Content marketing ROI: How to Identify Key Metrics You Should Track
Content marketing ROI: How to Identify Key Metrics
Are you often left wondering how much your content marketing ROI is?
How do you know if your content marketing efforts are indeed paying off?
What is the yardstick for judging the success of your content marketing programme?
Often, marketers don’t even know how a successful content marketing programme should be like.
According to Marketing Profs and Content Marketing Institute, only 37% of B2B marketers of organisations can tell if their content marketing efforts are successful or not and 63% don’t even have a documented content strategy. That’s lamentable.
The most important question that plagues every marketer’s mind is, “Why should I be creating this content?” Remember that the metrics will depend totally on the goals/objectives you have set for the content. Goals are intrinsic to defining the parameters of measurement.
Never build your content without pre-defined goals as that would make it difficult to figure the metrics for measuring the success of your content marketing strategy. Typically, the objectives include lead generation, customer retention, upselling, and brand awareness. You must be clear on which one(s) you are aiming for.
In this post, we have put together answers to common questions like what counts as content marketing ROI, how to measure it, and the metrics you need to consider.
What is Content Marketing ROI?
In any business, return on investment or ROI usually measures how successful a particular effort has been since revenue has a direct bearing on it.
Content Marketing ROI is a percentage that indicates how much revenue you have obtained from content marketing when compared to how much you had spent on creating and distributing the content. If you produce and promote great quality content regularly, your ROI on content marketing will indeed be good.
Your usual Content marketing ROI aims at three things:
- To boost traffic to your website.
- To convert such traffic into good quality leads.
- To convert and close the leads into sales.
Conversions are integral to the content marketing ROI model and are a metric for determining the success of your content marketing strategy. You can quantify the conversions in terms of sales potential to predict the content marketing ROI.
Let’s take a detailed look at how you can measure content marketing ROI.
How to Calculate Content Marketing ROI?
The content marketing formula to calculate the ROI is simple. The idea is to calculate the cost of content against the revenue you earn. Here’s how you can figure this out.
STEP 1 – Determine how much you spent to create your content
Whether you produce content in-house or source it externally, there is always a cost incurred. Creating it in-house means you will be employing a content specialist to do the job precisely for you against a monthly salary. The same is the case when you hire a freelance content writer.
The cost of producing content also includes expenditure on creating content assets like video, graphics, audio, and presentation, whether done in-house or not.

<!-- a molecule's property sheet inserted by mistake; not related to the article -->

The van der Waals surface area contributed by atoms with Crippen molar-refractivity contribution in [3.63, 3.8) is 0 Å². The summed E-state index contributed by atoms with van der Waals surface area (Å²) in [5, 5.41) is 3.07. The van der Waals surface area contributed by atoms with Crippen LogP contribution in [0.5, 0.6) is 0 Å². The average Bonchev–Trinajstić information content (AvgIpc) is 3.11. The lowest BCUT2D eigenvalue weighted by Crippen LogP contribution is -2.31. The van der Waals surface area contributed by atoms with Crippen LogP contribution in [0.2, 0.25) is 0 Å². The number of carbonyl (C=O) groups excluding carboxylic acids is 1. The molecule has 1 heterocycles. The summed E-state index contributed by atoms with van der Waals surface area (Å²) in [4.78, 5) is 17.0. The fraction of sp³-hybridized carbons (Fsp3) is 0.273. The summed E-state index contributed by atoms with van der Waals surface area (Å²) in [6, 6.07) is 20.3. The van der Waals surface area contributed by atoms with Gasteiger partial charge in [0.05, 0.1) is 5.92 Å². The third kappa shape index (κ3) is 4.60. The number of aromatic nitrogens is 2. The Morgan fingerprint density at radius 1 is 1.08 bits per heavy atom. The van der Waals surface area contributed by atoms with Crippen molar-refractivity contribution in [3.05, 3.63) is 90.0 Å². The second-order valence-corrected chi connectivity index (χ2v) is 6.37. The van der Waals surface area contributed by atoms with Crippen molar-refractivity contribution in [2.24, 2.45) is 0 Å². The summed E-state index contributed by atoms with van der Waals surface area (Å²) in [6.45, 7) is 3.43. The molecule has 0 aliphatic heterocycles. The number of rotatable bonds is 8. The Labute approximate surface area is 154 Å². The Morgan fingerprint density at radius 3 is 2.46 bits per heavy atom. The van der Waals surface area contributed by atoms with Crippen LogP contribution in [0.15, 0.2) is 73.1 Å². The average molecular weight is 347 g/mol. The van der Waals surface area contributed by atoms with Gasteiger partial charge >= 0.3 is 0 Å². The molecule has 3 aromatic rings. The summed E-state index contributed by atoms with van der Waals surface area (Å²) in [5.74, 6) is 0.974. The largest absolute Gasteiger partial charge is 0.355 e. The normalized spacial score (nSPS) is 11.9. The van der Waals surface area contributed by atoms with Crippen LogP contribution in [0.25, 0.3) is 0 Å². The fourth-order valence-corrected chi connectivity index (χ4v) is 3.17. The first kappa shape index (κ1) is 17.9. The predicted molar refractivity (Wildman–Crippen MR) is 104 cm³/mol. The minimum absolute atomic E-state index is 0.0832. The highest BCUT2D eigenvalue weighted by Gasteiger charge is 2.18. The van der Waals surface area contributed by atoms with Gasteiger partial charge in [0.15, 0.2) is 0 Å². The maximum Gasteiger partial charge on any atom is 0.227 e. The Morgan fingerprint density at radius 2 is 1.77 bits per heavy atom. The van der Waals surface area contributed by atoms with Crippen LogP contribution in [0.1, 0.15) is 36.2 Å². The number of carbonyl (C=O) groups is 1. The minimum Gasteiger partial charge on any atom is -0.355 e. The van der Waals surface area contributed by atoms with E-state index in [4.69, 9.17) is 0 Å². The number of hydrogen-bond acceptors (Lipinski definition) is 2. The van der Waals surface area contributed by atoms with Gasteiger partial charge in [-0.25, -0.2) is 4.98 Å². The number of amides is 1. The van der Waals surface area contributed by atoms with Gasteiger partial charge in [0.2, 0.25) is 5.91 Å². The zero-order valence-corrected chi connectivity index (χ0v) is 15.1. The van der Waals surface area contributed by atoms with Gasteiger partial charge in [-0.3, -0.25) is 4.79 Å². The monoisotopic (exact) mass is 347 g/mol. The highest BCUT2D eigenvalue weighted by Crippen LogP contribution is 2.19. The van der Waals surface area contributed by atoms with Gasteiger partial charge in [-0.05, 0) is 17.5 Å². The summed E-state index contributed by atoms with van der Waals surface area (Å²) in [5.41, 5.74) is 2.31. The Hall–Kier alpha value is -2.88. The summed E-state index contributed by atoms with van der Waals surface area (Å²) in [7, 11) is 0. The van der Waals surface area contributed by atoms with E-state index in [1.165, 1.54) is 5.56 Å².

STEP 2 – Estimate the cost of distributing the content
Distributing your content to communicate them to the right channels will also involve in-house and external costs. This will include paid promotions like social advertising and PPC advertising and also promotion through other media channels. Add to this the cost of any special tools or software necessary for content creation or distribution.
Adding up all the expenses in Step 1 and 2 will give you the actual cost of producing the content.
STEP 3 – Calculate the amount of revenue you get in return
There is a direct correlation between content and revenue. When someone reads your content, clicks the call-to-action button, and avails your products or services, your content generates revenue. Well-created and suitably distributed content creates leads and often results into sales if everything goes well. There are also some less obvious metrics in content marketing that we will look into later in this blog.
Add up all the sales that are a result of your content to arrive at the figure of the total revenue.
STEP 4 – Calculate your content marketing ROI
A simple formula works here.
Revenue – Investment = Return or Profit
Return divided by Investment and expressed as a percentage will give you the ROI.
If your expenditure on a piece of content you outsource from a content marketing campaign is INR 10,000 and the sales resulting from that amounts to INR 30,000, then your return on investment or ROI is INR 20,000 or a gain of 200%!
Revenue should not be considered the only direct indicator of how successful your content marketing strategy is; for some brands the ROI comes from some indirect factors like brand awareness, customer loyalty, brand advocacy, etc.
So, what is a good content marketing ROI measurement approach and which metrics are responsible for it?
Metrics Generally Used for Measuring Content Marketing Success
You should consider these important metrics for measuring the success of your content marketing strategies. However, it may not be possible for you to track all of them. Choose only a few based on your goals!
1. Web Traffic
Think about it. There cannot be any revenue without traffic.